During the past eight years, the authors have extensively studied the properties of linear homogeneous bianisotropic media. They have studied the Green's dyadics, the factorization of the Helmholtz determinant operator, the field and source decomposition, and plane-wave propagation in various classes of these media. We give an overview of our findings, and we place these findings in historical order. The results we found provide insight into the nature of Maxwell's equations, in general, and into the field propagation mechanisms in the different media, in particular. Finally, we mention that closed-form solutions are valuable as benchmarking results for numerical solutions View full abstract»

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  • A new view of millimeter-wave satellite communication

    Page(s): 59 - 61
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    Italian satellite results have broad implications for millimeter-wave satellite communication. We apply their results to high-elevation satellite systems, and find that attractive frequencies extend well beyond the Ka band, to emphasize 40-47 and 85-98 GHz View full abstract»

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  • Optimum directivity coverage of fan-beam antennas

    Page(s): 66 - 70
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    Cellular and point-to-multipoint wireless communication systems use fan-beam antennas for sector coverage from the central station. The ratio of the azimuth-to-elevation half-power beamwidth typically ranges from two for sites requiring low-gain antenna values to 25 or greater for sites covering large cells. This article presents an approximate formula for the antenna directivity of the fan-beam antenna using two parameters to describe the azimuth pattern shape, and two parameters for the elevation pattern. The directivity formula presented includes minor lobes. A variation of the fan-beam directivity formula is presented for the omnidirectional antenna. The directivity formula presented in this note is developed from separable-pattern functions, and uses a pattern-shape parameter in addition to the half-power-beamwidth value View full abstract»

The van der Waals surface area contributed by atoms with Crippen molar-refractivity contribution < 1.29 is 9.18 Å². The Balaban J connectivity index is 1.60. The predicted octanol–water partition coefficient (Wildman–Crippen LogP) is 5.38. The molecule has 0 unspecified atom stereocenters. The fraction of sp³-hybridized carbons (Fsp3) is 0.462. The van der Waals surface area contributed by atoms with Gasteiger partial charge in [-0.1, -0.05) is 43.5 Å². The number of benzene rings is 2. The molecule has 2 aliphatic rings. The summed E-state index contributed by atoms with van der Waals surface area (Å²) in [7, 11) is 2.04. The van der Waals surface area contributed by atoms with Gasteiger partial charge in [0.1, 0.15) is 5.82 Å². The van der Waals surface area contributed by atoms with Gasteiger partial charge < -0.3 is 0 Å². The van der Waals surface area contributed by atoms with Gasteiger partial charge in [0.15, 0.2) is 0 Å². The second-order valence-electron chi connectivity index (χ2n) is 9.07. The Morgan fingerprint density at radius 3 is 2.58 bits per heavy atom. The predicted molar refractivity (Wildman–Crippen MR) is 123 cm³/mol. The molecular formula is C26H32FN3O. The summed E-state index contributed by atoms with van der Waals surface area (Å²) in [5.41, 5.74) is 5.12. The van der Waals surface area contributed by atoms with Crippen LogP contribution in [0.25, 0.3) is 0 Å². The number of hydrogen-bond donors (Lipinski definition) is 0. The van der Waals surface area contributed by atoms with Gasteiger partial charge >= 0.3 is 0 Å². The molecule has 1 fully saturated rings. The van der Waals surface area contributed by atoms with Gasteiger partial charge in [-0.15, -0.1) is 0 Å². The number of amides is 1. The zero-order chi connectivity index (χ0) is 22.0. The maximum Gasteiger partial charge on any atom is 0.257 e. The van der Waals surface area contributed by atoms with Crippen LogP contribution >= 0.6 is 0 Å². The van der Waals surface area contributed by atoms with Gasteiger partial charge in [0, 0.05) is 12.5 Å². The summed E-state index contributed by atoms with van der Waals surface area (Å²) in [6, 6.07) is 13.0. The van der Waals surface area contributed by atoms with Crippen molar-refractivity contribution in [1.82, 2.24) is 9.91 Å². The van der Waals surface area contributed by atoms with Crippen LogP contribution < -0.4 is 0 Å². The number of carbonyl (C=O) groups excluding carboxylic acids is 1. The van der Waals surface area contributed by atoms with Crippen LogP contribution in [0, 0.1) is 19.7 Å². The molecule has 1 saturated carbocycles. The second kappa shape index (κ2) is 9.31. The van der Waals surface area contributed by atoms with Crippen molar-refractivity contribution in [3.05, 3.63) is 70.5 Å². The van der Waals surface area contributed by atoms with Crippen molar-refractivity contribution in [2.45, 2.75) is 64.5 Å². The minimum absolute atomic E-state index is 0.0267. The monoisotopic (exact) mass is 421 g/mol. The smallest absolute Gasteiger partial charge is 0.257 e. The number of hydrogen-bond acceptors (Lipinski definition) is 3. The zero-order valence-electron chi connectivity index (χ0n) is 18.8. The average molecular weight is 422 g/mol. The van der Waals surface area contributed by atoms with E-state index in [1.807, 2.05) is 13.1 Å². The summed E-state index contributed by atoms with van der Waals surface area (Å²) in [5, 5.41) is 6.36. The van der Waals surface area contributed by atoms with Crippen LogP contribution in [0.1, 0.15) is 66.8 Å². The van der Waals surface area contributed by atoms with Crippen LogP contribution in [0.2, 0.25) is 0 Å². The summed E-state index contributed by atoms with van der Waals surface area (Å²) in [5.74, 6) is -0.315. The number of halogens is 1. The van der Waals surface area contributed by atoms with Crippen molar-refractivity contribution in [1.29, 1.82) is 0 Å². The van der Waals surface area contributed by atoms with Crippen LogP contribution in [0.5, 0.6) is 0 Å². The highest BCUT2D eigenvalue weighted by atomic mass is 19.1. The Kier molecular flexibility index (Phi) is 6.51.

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  • The building of the Telstar antennas and radomes

    Page(s): 80 - 90
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    July 11, 2002, marks the 40th anniversary of the first transatlantic transmission of a live TV signal via an active satellite (Telstar 1), between the United States and France (followed shortly by England). This event has been recognized by the IEEE as an electrical engineering milestone. The radome and antenna in Pleumeur-Bodou, France, which now form the basis for a telecommunications museum, have been designated as a national historical site by the French government. The author shares some impressions of this historical engineering milestone View full abstract»

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  • Why study electromagnetics: the first unit in an undergraduate electromagnetics course

    Page(s): 132 - 139
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    Maxwell's equations represent a fundamental unification of electric and magnetic fields, predicting electromagnetic wave phenomena. It may seem a little odd to devote so much effort to study solutions of the 19th century's best equations. Thus we ask the question: "Of what relevance is the study of electromagnetics to our modem society? "The goal of this unit is to help answer this question. Whereas the study of electromagnetics has been motivated in the past primarily by the requirements of military defense, the entire field is shifting rapidly toward important commercial applications in high-speed communications and computing that touch everyone in their daily lives. Ultimately, this will favorably impact the economic well-being of nations as well as their military security View full abstract»